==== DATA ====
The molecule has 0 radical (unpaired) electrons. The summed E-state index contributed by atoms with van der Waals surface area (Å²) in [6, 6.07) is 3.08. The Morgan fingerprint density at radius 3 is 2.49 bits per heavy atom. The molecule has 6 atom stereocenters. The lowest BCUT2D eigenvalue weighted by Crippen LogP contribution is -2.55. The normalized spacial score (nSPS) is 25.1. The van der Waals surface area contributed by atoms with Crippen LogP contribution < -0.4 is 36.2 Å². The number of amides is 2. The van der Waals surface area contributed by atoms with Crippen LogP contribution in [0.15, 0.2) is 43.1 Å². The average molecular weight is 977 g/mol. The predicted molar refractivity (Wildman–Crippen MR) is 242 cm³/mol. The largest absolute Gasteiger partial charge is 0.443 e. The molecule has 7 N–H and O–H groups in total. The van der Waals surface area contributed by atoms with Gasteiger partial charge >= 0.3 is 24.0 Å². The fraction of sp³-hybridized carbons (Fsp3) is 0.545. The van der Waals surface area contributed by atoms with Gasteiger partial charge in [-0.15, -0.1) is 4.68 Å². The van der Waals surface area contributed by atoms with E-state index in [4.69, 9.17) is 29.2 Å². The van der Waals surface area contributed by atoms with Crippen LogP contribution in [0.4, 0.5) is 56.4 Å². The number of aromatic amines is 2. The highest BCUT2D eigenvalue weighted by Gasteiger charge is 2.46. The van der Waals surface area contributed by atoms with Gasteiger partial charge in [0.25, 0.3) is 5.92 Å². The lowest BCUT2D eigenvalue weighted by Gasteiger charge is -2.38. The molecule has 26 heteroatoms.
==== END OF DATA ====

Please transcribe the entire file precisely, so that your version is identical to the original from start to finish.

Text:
The molecule has 0 radical (unpaired) electrons. The summed E-state index contributed by atoms with van der Waals surface area (Å²) in [6, 6.07) is 3.08. The Morgan fingerprint density at radius 3 is 2.49 bits per heavy atom. The molecule has 6 atom stereocenters. The lowest BCUT2D eigenvalue weighted by Crippen LogP contribution is -2.55. The normalized spacial score (nSPS) is 25.1. The van der Waals surface area contributed by atoms with Crippen LogP contribution < -0.4 is 36.2 Å². The number of amides is 2. The van der Waals surface area contributed by atoms with Crippen LogP contribution in [0.15, 0.2) is 43.1 Å². The average molecular weight is 977 g/mol. The predicted molar refractivity (Wildman–Crippen MR) is 242 cm³/mol. The largest absolute Gasteiger partial charge is 0.443 e. The molecule has 7 N–H and O–H groups in total. The van der Waals surface area contributed by atoms with Gasteiger partial charge >= 0.3 is 24.0 Å². The fraction of sp³-hybridized carbons (Fsp3) is 0.545. The van der Waals surface area contributed by atoms with Gasteiger partial charge in [-0.15, -0.1) is 4.68 Å². The van der Waals surface area contributed by atoms with E-state index in [4.69, 9.17) is 29.2 Å². The van der Waals surface area contributed by atoms with Crippen LogP contribution in [0.4, 0.5) is 56.4 Å². The number of aromatic amines is 2. The highest BCUT2D eigenvalue weighted by Gasteiger charge is 2.46. The van der Waals surface area contributed by atoms with Gasteiger partial charge in [0.25, 0.3) is 5.92 Å². The lowest BCUT2D eigenvalue weighted by Gasteiger charge is -2.38. The molecule has 26 heteroatoms.